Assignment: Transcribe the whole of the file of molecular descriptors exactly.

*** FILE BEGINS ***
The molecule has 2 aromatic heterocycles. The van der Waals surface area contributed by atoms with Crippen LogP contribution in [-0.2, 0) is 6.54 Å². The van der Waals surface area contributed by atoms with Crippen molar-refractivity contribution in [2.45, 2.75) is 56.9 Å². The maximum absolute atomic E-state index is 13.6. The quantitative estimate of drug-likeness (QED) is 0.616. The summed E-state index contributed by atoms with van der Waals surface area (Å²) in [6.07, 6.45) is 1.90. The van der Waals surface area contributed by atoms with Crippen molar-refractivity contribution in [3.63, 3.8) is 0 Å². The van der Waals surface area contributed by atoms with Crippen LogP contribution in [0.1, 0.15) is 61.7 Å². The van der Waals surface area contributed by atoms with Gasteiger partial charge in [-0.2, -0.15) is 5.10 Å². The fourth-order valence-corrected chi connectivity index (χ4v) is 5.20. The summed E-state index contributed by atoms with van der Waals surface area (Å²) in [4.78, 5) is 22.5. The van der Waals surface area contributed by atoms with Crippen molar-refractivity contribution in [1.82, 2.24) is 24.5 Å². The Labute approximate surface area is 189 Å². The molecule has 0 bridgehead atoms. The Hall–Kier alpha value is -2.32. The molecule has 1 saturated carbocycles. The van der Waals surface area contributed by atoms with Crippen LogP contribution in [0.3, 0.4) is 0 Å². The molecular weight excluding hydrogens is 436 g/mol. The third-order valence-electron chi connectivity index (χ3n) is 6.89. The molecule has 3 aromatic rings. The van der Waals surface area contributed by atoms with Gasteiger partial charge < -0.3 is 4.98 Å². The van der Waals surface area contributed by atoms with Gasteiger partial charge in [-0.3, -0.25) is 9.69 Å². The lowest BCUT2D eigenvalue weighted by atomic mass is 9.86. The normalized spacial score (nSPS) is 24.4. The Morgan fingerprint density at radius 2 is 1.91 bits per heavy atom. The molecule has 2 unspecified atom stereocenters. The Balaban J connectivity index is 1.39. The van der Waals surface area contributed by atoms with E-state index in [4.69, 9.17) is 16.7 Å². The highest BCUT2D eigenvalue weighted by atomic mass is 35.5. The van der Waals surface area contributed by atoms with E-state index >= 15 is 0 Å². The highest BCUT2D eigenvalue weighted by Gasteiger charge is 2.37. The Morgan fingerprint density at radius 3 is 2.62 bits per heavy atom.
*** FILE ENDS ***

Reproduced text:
The molecule has 2 aromatic heterocycles. The van der Waals surface area contributed by atoms with Crippen LogP contribution in [-0.2, 0) is 6.54 Å². The van der Waals surface area contributed by atoms with Crippen molar-refractivity contribution in [2.45, 2.75) is 56.9 Å². The maximum absolute atomic E-state index is 13.6. The quantitative estimate of drug-likeness (QED) is 0.616. The summed E-state index contributed by atoms with van der Waals surface area (Å²) in [6.07, 6.45) is 1.90. The van der Waals surface area contributed by atoms with Crippen molar-refractivity contribution in [3.63, 3.8) is 0 Å². The van der Waals surface area contributed by atoms with Crippen LogP contribution in [0.1, 0.15) is 61.7 Å². The van der Waals surface area contributed by atoms with Gasteiger partial charge in [-0.2, -0.15) is 5.10 Å². The fourth-order valence-corrected chi connectivity index (χ4v) is 5.20. The summed E-state index contributed by atoms with van der Waals surface area (Å²) in [4.78, 5) is 22.5. The van der Waals surface area contributed by atoms with Crippen molar-refractivity contribution in [1.82, 2.24) is 24.5 Å². The Labute approximate surface area is 189 Å². The molecule has 0 bridgehead atoms. The Hall–Kier alpha value is -2.32. The molecule has 1 saturated carbocycles. The van der Waals surface area contributed by atoms with Crippen LogP contribution in [0.3, 0.4) is 0 Å². The molecular weight excluding hydrogens is 436 g/mol. The third-order valence-electron chi connectivity index (χ3n) is 6.89. The molecule has 3 aromatic rings. The van der Waals surface area contributed by atoms with Gasteiger partial charge < -0.3 is 4.98 Å². The van der Waals surface area contributed by atoms with Gasteiger partial charge in [-0.3, -0.25) is 9.69 Å². The lowest BCUT2D eigenvalue weighted by atomic mass is 9.86. The normalized spacial score (nSPS) is 24.4. The Morgan fingerprint density at radius 2 is 1.91 bits per heavy atom. The molecule has 2 unspecified atom stereocenters. The Balaban J connectivity index is 1.39. The van der Waals surface area contributed by atoms with E-state index in [4.69, 9.17) is 16.7 Å². The highest BCUT2D eigenvalue weighted by atomic mass is 35.5. The van der Waals surface area contributed by atoms with E-state index >= 15 is 0 Å². The highest BCUT2D eigenvalue weighted by Gasteiger charge is 2.37. The Morgan fingerprint density at radius 3 is 2.62 bits per heavy atom.